osedax mucofloris


Translated from the mixed Greek and Latin used in scientific names, “Osedax mucofloris” literally means “bone-eating snot-flower” which is an unattractive name for any species, even a sea worm that feasts on dead whales. These deep-sea siboglinid polychaete worms, are alo called boneworms, zombie worms, or bone-eating worms.

Scientists from the Monterey Bay Aquarium Research Institute using the submarine ROV Tiburon first discovered the genus in Monterey Bay, California, in February 2002. The worms were found living on the bones of a decaying gray whale in the Monterey Canyon, at a depth of 2,893 m (9,491 ft).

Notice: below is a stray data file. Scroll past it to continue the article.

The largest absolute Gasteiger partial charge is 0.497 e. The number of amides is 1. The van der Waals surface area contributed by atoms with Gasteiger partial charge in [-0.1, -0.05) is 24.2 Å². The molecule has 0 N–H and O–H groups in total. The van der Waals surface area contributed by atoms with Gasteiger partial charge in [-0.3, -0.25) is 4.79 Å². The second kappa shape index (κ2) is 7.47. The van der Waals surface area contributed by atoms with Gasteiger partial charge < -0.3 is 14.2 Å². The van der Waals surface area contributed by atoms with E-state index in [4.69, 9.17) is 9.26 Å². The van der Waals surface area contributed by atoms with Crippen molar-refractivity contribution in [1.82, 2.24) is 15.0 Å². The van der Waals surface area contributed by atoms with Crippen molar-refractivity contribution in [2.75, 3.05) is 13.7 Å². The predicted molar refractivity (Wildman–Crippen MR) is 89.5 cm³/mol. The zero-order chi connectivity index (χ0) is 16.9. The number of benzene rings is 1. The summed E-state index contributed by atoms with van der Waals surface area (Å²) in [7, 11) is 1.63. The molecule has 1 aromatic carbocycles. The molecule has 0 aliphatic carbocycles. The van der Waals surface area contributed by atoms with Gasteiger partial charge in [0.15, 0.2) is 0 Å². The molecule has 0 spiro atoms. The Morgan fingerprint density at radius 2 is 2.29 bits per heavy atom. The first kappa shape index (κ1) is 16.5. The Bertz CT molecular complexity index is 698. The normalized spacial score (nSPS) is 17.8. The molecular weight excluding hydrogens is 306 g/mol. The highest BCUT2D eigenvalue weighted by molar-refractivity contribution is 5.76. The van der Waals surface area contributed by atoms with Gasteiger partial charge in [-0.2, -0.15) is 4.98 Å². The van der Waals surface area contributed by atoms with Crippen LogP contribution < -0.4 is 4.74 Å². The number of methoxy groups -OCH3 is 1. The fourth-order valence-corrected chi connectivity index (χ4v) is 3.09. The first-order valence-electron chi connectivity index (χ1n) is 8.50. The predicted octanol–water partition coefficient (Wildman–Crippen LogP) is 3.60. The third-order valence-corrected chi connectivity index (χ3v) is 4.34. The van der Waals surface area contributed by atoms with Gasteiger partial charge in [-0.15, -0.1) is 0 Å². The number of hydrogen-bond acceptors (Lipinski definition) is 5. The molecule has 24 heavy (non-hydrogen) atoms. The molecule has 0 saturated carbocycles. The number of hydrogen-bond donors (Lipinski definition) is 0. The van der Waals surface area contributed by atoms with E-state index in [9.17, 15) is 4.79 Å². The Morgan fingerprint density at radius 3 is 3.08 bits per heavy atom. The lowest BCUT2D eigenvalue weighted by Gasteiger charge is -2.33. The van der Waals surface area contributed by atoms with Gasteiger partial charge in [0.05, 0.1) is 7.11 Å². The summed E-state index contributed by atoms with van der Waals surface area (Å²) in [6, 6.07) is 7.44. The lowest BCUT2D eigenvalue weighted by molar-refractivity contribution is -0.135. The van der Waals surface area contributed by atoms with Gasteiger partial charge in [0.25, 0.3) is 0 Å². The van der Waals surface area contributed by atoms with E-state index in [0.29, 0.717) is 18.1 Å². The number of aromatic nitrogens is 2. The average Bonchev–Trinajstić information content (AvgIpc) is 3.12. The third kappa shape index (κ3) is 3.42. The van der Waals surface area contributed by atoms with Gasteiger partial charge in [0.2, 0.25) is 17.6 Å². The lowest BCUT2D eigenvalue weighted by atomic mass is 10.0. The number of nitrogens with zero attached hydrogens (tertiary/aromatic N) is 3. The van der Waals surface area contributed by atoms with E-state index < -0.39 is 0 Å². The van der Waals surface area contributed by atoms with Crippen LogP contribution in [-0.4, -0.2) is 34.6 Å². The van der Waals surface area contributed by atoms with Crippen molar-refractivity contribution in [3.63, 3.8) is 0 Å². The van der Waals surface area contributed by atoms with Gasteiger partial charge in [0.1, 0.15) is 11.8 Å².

Lacking stomach and mouth, Osedax rely on symbiotic species of bacteria to digest whale fat and oils and to release the nutrients in a form that they can absorb. Osedax have colorful feathery plumes that act as gills and unusual root-like structures that absorb nutrients.

Male Osedax are microscopic dwarfs that live as “harems” inside the lumen of the gelatinous tube that surrounds each female. An individual female can house hundreds of these males in her tube.